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It is the life of Irena Maria Chwalibogan unwed working mother whose energies are being taxed to their limit. She lives in a small room with her young son Bob Pawel Witczakand must share a bed with him; mother and son are also harassed by their landlord. Her job as a letter carrier is so physically draining that she sometimes collapses under the weight of her sack. Her life seems to hold no satisfactions, not even small ones. Even when she bathes at home where there is no indoor plumbingshe must do it with Bob's used bathwater.
And she has no real hope. Irena pays weekly visits to a dying aunt whom she hopes may leave her a small sum, but the trips exhaust her even further - and she winds up having to assume household expenses for the aunt, who is apparently a miser. She cannot turn to family, to friends, to her work or even to Bob for any comfort. Agnieszka Holland, who directed ''A Woman Alone'' in before making her German film, ''Angry Harvest,'' which was shown in the New York Film Festivalbegins with a step-by-step depiction of Irena's grueling daily routine.
The film has a raw, documentary quality, making use of some hand-held footage, as it lays out the facts of Irena's life. But ''A Woman Alone'' is not solely about quiet hardship; it is about the breakdown that occurs as Irena reaches the end of her tether. As the film progresses, Irena's frustration mounts almost palpably, and her angry outbursts become more desperate.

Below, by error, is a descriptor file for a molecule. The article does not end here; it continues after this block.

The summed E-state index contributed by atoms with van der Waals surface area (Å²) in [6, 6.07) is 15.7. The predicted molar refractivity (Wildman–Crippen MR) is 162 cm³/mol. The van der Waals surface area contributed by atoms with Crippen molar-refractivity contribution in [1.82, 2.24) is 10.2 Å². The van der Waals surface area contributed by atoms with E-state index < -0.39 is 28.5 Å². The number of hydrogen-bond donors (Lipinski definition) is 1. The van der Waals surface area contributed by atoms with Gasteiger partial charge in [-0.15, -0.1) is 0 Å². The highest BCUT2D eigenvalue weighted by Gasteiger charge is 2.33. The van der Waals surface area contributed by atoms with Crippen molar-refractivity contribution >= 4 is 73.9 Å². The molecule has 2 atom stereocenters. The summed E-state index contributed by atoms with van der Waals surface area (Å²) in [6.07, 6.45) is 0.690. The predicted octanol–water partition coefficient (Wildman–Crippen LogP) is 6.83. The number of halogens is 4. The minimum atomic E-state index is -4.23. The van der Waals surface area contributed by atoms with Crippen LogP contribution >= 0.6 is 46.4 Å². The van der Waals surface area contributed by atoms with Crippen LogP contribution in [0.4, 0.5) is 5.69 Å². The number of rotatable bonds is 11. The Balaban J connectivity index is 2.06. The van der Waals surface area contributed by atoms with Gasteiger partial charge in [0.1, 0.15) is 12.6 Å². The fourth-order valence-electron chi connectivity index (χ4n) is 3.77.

More pointedly, she adds: ''I don't know how to educate and make a good Pole out of him. All our values have been destroyed. Sharply critical of the system that cons Irena to her fate, the film follows her vain efforts to enlist the help of local Party officials in improving her housing. Not having ed Solidarity, she cannot seek help in that direction either. When an outside force does alter Irena's life, it arrives in the unlikely shape of a disabled mine worker Boguslaw Linda who is several years her junior.
Odd, excitable and vaguely unsavory as this man is, he wants to help her. And Irena has no choice but to welcome help, from whatever quarter it may come.
But it progresses to something even sadder, with a brief coda that is genuinely bizarre. Miss Holland, who elicits a moving performance from Miss Chwalibog, has shaped a painful portrait, not only of a single person but also of the larger forces that shape her fate. Running time: minutes. This film has no rating. View on timesmachine. TimesMachine is an exclusive benefit for home delivery and digital subscribers. To preserve these articles as they originally appeared, The Times does not alter, edit or update them. Occasionally the digitization process introduces transcription errors or other problems; we are continuing to work to improve these archived versions.Poland lonely women
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